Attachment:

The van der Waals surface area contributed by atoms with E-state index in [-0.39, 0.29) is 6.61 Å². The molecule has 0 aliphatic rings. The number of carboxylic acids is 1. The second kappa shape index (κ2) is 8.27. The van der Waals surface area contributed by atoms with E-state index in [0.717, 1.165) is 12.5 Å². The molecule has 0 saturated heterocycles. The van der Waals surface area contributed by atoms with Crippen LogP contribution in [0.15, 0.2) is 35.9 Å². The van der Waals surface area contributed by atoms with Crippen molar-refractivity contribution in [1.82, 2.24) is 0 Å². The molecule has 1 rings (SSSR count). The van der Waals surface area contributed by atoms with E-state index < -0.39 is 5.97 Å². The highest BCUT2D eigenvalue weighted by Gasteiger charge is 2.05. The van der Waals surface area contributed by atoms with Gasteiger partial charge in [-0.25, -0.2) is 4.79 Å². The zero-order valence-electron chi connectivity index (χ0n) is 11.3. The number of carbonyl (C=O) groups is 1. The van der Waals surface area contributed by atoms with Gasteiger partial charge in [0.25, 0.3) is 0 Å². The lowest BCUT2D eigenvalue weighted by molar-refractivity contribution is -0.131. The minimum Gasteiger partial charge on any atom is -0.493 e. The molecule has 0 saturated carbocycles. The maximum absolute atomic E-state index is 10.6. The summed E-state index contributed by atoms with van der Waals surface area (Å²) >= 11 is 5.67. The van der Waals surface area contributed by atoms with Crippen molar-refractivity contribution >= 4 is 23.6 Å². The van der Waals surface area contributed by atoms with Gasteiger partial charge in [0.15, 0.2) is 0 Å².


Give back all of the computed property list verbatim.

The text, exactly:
The van der Waals surface area contributed by atoms with E-state index in [-0.39, 0.29) is 6.61 Å². The molecule has 0 aliphatic rings. The number of carboxylic acids is 1. The second kappa shape index (κ2) is 8.27. The van der Waals surface area contributed by atoms with E-state index in [0.717, 1.165) is 12.5 Å². The molecule has 0 saturated heterocycles. The van der Waals surface area contributed by atoms with Crippen LogP contribution in [0.15, 0.2) is 35.9 Å². The van der Waals surface area contributed by atoms with Crippen molar-refractivity contribution in [1.82, 2.24) is 0 Å². The molecule has 1 rings (SSSR count). The van der Waals surface area contributed by atoms with E-state index < -0.39 is 5.97 Å². The highest BCUT2D eigenvalue weighted by Gasteiger charge is 2.05. The van der Waals surface area contributed by atoms with Gasteiger partial charge in [-0.25, -0.2) is 4.79 Å². The zero-order valence-electron chi connectivity index (χ0n) is 11.3. The number of carbonyl (C=O) groups is 1. The van der Waals surface area contributed by atoms with Gasteiger partial charge in [0.25, 0.3) is 0 Å². The lowest BCUT2D eigenvalue weighted by molar-refractivity contribution is -0.131. The minimum Gasteiger partial charge on any atom is -0.493 e. The molecule has 0 saturated carbocycles. The maximum absolute atomic E-state index is 10.6. The summed E-state index contributed by atoms with van der Waals surface area (Å²) >= 11 is 5.67. The van der Waals surface area contributed by atoms with Crippen molar-refractivity contribution >= 4 is 23.6 Å². The van der Waals surface area contributed by atoms with Gasteiger partial charge in [0.15, 0.2) is 0 Å².